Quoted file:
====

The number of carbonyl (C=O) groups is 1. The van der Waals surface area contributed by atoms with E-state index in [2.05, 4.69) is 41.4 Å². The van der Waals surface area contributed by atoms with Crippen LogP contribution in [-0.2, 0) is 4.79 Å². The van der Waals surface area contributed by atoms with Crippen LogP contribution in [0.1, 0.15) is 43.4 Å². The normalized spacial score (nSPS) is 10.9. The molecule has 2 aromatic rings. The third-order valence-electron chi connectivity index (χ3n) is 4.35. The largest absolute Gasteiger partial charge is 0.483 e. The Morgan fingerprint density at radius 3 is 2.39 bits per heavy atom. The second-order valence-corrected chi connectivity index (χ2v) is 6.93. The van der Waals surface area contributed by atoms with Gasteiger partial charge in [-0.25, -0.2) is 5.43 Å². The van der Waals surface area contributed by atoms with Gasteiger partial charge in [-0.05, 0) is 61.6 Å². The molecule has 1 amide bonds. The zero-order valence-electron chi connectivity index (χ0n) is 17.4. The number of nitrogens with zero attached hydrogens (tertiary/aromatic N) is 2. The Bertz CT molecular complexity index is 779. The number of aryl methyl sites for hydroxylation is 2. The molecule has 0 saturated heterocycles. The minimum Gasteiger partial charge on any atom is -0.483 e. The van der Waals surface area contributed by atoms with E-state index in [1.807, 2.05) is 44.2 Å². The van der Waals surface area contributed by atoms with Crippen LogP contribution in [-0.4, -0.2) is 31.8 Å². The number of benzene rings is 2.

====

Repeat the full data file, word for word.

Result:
The number of carbonyl (C=O) groups is 1. The van der Waals surface area contributed by atoms with E-state index in [2.05, 4.69) is 41.4 Å². The van der Waals surface area contributed by atoms with Crippen LogP contribution in [-0.2, 0) is 4.79 Å². The van der Waals surface area contributed by atoms with Crippen LogP contribution in [0.1, 0.15) is 43.4 Å². The normalized spacial score (nSPS) is 10.9. The molecule has 2 aromatic rings. The third-order valence-electron chi connectivity index (χ3n) is 4.35. The largest absolute Gasteiger partial charge is 0.483 e. The Morgan fingerprint density at radius 3 is 2.39 bits per heavy atom. The second-order valence-corrected chi connectivity index (χ2v) is 6.93. The van der Waals surface area contributed by atoms with Gasteiger partial charge in [-0.25, -0.2) is 5.43 Å². The van der Waals surface area contributed by atoms with Gasteiger partial charge in [-0.05, 0) is 61.6 Å². The molecule has 1 amide bonds. The zero-order valence-electron chi connectivity index (χ0n) is 17.4. The number of nitrogens with zero attached hydrogens (tertiary/aromatic N) is 2. The Bertz CT molecular complexity index is 779. The number of aryl methyl sites for hydroxylation is 2. The molecule has 0 saturated heterocycles. The minimum Gasteiger partial charge on any atom is -0.483 e. The van der Waals surface area contributed by atoms with E-state index in [1.807, 2.05) is 44.2 Å². The van der Waals surface area contributed by atoms with Crippen LogP contribution in [-0.4, -0.2) is 31.8 Å². The number of benzene rings is 2.